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Full steam ahead

And we’re off! Lockdown has been lifted, and the desperate scramble for holiday places begins. Maybe you’ve spent months dreaming of exotic climes, or a germ-free country break away from the confines of a disease-ridden city. Me? I’ll always choose the train as my vacation vehicle to transport me somewhere green, though with the frantic peak holiday months of July and August soon upon us, I think I’ll sit tight for now and scoot off somewhere later in the year.

But you needn’t be tied to a travel itinerary to fully appreciate the beauty of Paris’ railway stations, worth a visit on their own merits. We’ve already dipped our toe in here, but this time we’ll don our curiosity specs and take a look at Gare de l’Est up close. We’re not heading there for a hardcore trainspotting sesh you understand (though if that punches your ticket, go right ahead) but to have a wander around the building itself, appreciating its architectural charm and rich history.

One of the six major stations in the city along with gares du Nord, Lyon, Austerlitz, Montparnasse and Saint-Lazare, it was built by architect François Duquesnay, who wasn’t known for much else. He sadly departed for the platform in the sky at the end of 1849, the year the station opened, so never lived to see it used to its full potential. Originally conceived to serve the Paris-Strasbourg line and called ‘Embarcadère de Strasbourg’, it soon expanded its service to serve the city of Mulhouse near the German/Swiss border, and was renamed ‘Gare de l’Est’ in 1954. Significant further expansion and renovation happened in 1885, 1900 and 1931, and today the station welcomes nearly 38 million passengers a year, carrying them mostly eastwards to major French and European cities.

The intricate mouldings on the façade depict many of the cities it serves, and its crowning glory are two magnificent statues representing Strasbourg on the western side, and Verdun on the east. If you’re hanging outside the main entrance to have a look, you’ll either be standing on the place du 11-Novembre-1918 or further back on the rue du 8-Mai 1945, both so named in memory of the two world wars. And it’s WW1 in particular that’s at the heart of the station’s history, as it facilitated the mobilisation of huge numbers of French troops towards the Western Front (the statue of Verdun remembers the longest and bloodiest battle of the conflict that ended in French victory). Head inside to the main hall to have a look at Albert Herter’s gigantic mural Le Départ des poilus, août 1914 (above), depicting the infantrymen’s departure with the artist’s son centre, holding his cap, rifle and flowers aloft.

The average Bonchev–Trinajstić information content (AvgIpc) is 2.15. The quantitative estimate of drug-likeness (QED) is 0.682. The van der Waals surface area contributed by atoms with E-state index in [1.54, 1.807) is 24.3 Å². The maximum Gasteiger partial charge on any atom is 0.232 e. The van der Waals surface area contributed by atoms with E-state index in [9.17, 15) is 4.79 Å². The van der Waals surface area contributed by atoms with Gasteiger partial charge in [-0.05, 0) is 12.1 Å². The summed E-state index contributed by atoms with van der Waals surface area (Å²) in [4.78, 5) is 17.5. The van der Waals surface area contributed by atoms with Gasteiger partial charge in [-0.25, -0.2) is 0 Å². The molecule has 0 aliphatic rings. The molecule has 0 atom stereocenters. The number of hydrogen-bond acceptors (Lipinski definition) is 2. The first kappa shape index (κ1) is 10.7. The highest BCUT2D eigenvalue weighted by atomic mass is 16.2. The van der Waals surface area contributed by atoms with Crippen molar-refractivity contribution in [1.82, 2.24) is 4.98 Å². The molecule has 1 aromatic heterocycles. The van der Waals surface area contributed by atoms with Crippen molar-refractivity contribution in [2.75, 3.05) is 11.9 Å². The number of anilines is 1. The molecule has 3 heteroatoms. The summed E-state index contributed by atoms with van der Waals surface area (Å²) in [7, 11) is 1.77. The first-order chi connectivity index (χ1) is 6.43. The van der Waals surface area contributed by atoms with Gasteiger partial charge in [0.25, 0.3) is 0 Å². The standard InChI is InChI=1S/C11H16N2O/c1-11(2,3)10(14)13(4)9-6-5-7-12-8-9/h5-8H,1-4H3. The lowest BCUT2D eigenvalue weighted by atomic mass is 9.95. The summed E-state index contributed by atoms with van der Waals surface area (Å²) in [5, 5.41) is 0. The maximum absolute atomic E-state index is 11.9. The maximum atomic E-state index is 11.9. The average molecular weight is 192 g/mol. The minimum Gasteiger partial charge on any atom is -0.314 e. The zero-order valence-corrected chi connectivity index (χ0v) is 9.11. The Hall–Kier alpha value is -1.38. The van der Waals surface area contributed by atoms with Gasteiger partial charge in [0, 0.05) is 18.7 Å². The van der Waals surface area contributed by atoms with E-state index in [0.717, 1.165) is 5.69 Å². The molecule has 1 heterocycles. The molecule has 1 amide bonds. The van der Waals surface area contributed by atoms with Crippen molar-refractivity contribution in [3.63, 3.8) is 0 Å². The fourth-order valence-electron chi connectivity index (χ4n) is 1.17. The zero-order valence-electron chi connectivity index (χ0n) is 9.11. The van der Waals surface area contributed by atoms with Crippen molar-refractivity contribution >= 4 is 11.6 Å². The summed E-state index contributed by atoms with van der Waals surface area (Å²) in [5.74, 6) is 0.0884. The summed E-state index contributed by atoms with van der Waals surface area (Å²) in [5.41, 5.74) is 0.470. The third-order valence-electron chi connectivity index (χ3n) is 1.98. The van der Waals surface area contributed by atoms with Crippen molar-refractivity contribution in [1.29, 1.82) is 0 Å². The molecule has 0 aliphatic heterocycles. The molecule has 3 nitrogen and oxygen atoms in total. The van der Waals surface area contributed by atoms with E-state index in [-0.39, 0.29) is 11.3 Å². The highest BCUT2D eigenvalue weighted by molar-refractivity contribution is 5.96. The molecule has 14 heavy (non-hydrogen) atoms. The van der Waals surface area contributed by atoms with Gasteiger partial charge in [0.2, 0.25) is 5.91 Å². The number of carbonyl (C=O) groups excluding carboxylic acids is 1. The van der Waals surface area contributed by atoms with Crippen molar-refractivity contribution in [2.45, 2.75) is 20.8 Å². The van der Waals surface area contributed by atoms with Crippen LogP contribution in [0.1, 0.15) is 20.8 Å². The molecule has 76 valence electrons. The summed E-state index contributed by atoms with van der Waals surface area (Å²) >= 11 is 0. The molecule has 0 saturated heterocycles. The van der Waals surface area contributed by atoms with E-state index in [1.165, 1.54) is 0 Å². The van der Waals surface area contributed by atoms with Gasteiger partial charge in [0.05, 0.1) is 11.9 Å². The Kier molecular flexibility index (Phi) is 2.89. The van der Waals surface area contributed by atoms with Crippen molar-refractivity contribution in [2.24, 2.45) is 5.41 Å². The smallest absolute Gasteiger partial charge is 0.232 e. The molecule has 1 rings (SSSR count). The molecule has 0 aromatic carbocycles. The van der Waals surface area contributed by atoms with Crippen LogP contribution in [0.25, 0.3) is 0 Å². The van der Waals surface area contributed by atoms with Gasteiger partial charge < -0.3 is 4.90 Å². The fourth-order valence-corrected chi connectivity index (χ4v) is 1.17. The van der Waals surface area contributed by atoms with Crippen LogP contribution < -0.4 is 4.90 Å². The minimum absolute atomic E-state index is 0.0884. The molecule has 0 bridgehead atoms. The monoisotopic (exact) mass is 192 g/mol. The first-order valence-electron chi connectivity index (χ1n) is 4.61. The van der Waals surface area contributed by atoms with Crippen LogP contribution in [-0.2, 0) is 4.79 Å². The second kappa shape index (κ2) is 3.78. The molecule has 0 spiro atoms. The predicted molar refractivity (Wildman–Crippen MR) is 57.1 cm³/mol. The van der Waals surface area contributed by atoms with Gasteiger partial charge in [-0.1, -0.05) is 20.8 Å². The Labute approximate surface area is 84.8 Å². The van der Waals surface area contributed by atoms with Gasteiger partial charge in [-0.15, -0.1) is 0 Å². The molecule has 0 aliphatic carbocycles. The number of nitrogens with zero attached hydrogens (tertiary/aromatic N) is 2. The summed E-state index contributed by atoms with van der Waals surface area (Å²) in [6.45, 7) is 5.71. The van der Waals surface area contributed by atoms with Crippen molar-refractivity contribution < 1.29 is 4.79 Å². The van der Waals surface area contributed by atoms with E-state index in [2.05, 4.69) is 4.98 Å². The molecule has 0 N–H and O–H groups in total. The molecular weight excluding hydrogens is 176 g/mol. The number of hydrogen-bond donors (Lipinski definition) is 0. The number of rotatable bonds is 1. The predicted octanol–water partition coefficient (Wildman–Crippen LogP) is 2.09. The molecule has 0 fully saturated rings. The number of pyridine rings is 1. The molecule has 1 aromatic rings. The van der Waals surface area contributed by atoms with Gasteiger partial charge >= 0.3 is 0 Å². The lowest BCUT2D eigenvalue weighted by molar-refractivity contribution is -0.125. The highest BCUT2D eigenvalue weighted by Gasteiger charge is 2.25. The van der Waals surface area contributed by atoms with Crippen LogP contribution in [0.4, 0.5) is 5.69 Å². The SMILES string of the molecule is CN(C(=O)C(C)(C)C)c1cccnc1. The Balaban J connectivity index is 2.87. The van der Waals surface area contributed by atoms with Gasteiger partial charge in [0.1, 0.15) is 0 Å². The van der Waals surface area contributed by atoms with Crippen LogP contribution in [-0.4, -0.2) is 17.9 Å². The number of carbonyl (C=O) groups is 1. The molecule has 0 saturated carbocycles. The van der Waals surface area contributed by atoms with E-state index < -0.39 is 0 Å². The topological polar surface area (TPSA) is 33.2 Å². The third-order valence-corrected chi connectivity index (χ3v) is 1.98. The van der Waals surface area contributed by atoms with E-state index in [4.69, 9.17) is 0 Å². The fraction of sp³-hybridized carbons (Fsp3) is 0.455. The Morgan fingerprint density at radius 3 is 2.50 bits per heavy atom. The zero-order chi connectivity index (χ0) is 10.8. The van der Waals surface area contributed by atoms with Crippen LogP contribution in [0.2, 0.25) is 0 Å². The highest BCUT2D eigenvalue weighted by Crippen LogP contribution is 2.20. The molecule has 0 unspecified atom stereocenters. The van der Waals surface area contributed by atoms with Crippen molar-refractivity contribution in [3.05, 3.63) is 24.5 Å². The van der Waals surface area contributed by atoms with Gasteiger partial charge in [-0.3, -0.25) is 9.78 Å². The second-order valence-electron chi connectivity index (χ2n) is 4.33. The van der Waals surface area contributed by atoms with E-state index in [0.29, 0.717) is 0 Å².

In happier times, the station lays claim to having been the starting point for possibly the world’s most famous train journey, the first voyage of the Orient Express in 1883 from Paris to Istanbul (then Constantinople). The luxury service ran from the capital until 2007 (and stopped entirely in 2009) and inspired enough legends, stories, films and documentaries to fill one of its own carriages. There is still a privately-run version in operation using original carriages from the 20s and 30s, though you’ll need serious coin to afford an overnight cabin. Maybe a gold-plated corona mask is included in the price…

However you decide to travel this summer, don’t forget that the journey is just as important as the destination, and keep yourselves and your loved ones safe along the way. Bonnes vacances!

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